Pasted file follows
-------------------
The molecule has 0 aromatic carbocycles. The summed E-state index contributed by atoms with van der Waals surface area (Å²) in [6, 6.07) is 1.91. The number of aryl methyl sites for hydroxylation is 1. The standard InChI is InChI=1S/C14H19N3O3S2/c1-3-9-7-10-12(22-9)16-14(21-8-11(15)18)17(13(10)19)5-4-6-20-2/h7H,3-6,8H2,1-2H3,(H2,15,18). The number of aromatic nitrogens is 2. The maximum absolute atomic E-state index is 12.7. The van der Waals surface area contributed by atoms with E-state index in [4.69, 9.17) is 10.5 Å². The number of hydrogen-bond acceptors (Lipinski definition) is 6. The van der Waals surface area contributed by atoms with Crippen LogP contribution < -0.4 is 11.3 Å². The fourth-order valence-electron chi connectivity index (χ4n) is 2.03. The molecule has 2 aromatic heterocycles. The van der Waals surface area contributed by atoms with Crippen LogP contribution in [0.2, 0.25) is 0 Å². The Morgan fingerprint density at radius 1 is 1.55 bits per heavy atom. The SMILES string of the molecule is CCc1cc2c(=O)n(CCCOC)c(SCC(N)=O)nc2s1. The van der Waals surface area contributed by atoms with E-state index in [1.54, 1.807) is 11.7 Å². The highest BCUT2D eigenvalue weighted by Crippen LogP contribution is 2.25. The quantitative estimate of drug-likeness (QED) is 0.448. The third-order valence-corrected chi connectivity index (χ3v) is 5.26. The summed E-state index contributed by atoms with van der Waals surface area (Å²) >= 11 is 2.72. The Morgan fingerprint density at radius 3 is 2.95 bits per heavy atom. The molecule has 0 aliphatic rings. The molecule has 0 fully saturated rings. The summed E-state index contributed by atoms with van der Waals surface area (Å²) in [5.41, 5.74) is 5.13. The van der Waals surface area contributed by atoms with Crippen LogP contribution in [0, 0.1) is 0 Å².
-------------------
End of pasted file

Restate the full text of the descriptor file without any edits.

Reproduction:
The molecule has 0 aromatic carbocycles. The summed E-state index contributed by atoms with van der Waals surface area (Å²) in [6, 6.07) is 1.91. The number of aryl methyl sites for hydroxylation is 1. The standard InChI is InChI=1S/C14H19N3O3S2/c1-3-9-7-10-12(22-9)16-14(21-8-11(15)18)17(13(10)19)5-4-6-20-2/h7H,3-6,8H2,1-2H3,(H2,15,18). The number of aromatic nitrogens is 2. The maximum absolute atomic E-state index is 12.7. The van der Waals surface area contributed by atoms with E-state index in [4.69, 9.17) is 10.5 Å². The number of hydrogen-bond acceptors (Lipinski definition) is 6. The van der Waals surface area contributed by atoms with Crippen LogP contribution < -0.4 is 11.3 Å². The fourth-order valence-electron chi connectivity index (χ4n) is 2.03. The molecule has 2 aromatic heterocycles. The van der Waals surface area contributed by atoms with Crippen LogP contribution in [0.2, 0.25) is 0 Å². The Morgan fingerprint density at radius 1 is 1.55 bits per heavy atom. The SMILES string of the molecule is CCc1cc2c(=O)n(CCCOC)c(SCC(N)=O)nc2s1. The van der Waals surface area contributed by atoms with E-state index in [1.54, 1.807) is 11.7 Å². The highest BCUT2D eigenvalue weighted by Crippen LogP contribution is 2.25. The quantitative estimate of drug-likeness (QED) is 0.448. The third-order valence-corrected chi connectivity index (χ3v) is 5.26. The summed E-state index contributed by atoms with van der Waals surface area (Å²) >= 11 is 2.72. The Morgan fingerprint density at radius 3 is 2.95 bits per heavy atom. The molecule has 0 aliphatic rings. The molecule has 0 fully saturated rings. The summed E-state index contributed by atoms with van der Waals surface area (Å²) in [5.41, 5.74) is 5.13. The van der Waals surface area contributed by atoms with Crippen LogP contribution in [0, 0.1) is 0 Å².